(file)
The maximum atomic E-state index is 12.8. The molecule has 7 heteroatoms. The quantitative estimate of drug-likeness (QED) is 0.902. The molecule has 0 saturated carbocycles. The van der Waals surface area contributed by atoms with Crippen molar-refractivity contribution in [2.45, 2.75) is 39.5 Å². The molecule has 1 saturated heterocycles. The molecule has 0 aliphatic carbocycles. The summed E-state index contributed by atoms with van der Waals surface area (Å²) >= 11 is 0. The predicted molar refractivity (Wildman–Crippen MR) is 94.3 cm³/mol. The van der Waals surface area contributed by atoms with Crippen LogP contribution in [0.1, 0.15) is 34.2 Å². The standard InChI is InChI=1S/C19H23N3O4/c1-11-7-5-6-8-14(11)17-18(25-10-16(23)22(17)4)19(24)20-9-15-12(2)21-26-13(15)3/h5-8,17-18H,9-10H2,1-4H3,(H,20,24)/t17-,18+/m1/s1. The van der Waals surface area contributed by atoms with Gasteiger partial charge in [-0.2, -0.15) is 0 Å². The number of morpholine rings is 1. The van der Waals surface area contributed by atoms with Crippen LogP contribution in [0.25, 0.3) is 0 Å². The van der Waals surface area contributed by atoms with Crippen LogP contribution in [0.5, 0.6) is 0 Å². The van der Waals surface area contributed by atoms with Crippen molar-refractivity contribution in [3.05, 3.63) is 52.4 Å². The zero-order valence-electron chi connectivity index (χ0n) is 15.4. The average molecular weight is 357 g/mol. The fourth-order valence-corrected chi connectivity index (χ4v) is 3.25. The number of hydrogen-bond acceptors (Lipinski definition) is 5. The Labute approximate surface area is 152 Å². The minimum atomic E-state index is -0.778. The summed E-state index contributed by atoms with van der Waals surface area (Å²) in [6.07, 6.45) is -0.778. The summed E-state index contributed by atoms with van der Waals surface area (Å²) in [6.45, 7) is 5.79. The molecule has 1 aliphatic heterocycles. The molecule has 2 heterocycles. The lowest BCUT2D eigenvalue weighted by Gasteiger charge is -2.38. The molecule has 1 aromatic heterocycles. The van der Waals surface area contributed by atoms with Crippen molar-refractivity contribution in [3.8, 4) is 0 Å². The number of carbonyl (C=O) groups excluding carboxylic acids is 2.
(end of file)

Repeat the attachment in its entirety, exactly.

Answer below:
The maximum atomic E-state index is 12.8. The molecule has 7 heteroatoms. The quantitative estimate of drug-likeness (QED) is 0.902. The molecule has 0 saturated carbocycles. The van der Waals surface area contributed by atoms with Crippen molar-refractivity contribution in [2.45, 2.75) is 39.5 Å². The molecule has 1 saturated heterocycles. The molecule has 0 aliphatic carbocycles. The summed E-state index contributed by atoms with van der Waals surface area (Å²) >= 11 is 0. The predicted molar refractivity (Wildman–Crippen MR) is 94.3 cm³/mol. The van der Waals surface area contributed by atoms with Crippen LogP contribution in [0.1, 0.15) is 34.2 Å². The standard InChI is InChI=1S/C19H23N3O4/c1-11-7-5-6-8-14(11)17-18(25-10-16(23)22(17)4)19(24)20-9-15-12(2)21-26-13(15)3/h5-8,17-18H,9-10H2,1-4H3,(H,20,24)/t17-,18+/m1/s1. The van der Waals surface area contributed by atoms with Gasteiger partial charge in [-0.2, -0.15) is 0 Å². The number of morpholine rings is 1. The van der Waals surface area contributed by atoms with Crippen LogP contribution in [0.25, 0.3) is 0 Å². The van der Waals surface area contributed by atoms with Crippen LogP contribution in [0.5, 0.6) is 0 Å². The van der Waals surface area contributed by atoms with Crippen molar-refractivity contribution in [3.05, 3.63) is 52.4 Å². The zero-order valence-electron chi connectivity index (χ0n) is 15.4. The average molecular weight is 357 g/mol. The fourth-order valence-corrected chi connectivity index (χ4v) is 3.25. The number of hydrogen-bond acceptors (Lipinski definition) is 5. The Labute approximate surface area is 152 Å². The minimum atomic E-state index is -0.778. The summed E-state index contributed by atoms with van der Waals surface area (Å²) in [6.07, 6.45) is -0.778. The summed E-state index contributed by atoms with van der Waals surface area (Å²) in [6.45, 7) is 5.79. The molecule has 1 aliphatic heterocycles. The molecule has 2 heterocycles. The lowest BCUT2D eigenvalue weighted by Gasteiger charge is -2.38. The molecule has 1 aromatic heterocycles. The van der Waals surface area contributed by atoms with Crippen molar-refractivity contribution in [3.8, 4) is 0 Å². The number of carbonyl (C=O) groups excluding carboxylic acids is 2.